On July 19, 1823, Congress honored 11 deceased heroes who had fought for Mexican independence: Miguel Hidalgo, Ignacio Allende, Juan Aldama, Mariano Abasolo, José María Morelos, Mariano Matamoros, Miguel Bravo, Leonardo Bravo, Galeana, Jiménez, Mina, Pedro Moreno, and Rosales. Their names were ordered to be inscribed in gold over the congressional chamber, and monuments were ordered to be raised in their places of death. The remains which could be found were exhumed in order to hold a state funeral for them. In the aftermath of the ceremonies, a mob plotted to visit the tomb of Hernán Cortés in order to desecrate his bones, and the government had to send for the remains to be hidden and protected. 
The political opposition to Iturbide at this time also led to a change in the commemoration of Mexican Independence. The War of Mexican Independence went through multiple phases, not at all under the same leadership or with the same aims, and in 1821, it was Iturbide who had finally gained independence from Spain, leading to a commemoration of the matter on the anniversary of his army's entrance into Mexico City on September 27. However with the fall of Iturbide, the commemoration of independence was moved to September 16, commemorationg the Cry of Dolores that had begun the struggle for independence.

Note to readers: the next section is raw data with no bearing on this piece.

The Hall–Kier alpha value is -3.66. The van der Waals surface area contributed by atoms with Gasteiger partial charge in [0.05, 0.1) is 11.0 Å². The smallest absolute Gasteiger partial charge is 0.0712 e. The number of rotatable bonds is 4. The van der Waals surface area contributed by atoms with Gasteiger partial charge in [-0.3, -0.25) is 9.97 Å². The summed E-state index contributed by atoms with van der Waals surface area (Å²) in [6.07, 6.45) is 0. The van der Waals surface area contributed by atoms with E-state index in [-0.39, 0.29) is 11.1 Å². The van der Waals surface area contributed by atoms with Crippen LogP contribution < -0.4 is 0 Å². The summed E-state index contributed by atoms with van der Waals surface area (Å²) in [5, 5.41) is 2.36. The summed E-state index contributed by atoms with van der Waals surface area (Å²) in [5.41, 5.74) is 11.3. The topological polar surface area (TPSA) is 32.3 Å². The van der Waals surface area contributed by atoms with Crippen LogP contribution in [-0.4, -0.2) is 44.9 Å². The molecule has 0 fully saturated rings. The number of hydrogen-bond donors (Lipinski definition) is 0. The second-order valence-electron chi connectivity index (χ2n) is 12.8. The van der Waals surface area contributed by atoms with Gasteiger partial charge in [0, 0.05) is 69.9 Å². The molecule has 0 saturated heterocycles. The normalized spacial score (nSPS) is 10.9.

|Executive Triumvirate   |
|Nicolas Bravo||Guadalupe Victoria||Pedro Celestino|
|March 31, 1823 - October 10, 1824|
|Jose Michelena||Miguel Domínguez||Vicente Guerrero|
|April 1, 1823 - October 10, 1824||July 2, 1823 - |
October 10, 1824
The insolvency of the government was one of the most pressing issues at hand. The state was nearly bankrupt and the provisional government chose to accept the debt inherited from the Spanish Vicerealty. On April 11, 1823, the government decreed an end to the printing of paper money. On June 27, 1823, a poll tax was established. Anticipating the unpopularity of the measure, two days later the executive published a public appeal, explaining that the government was facing a grave financial crisis, and that the poll tax was established as a matter of necessity. The government sough to reform the treasury, reducing the bureaucracy involved in the collection of taxes, and setting up a system of auditors.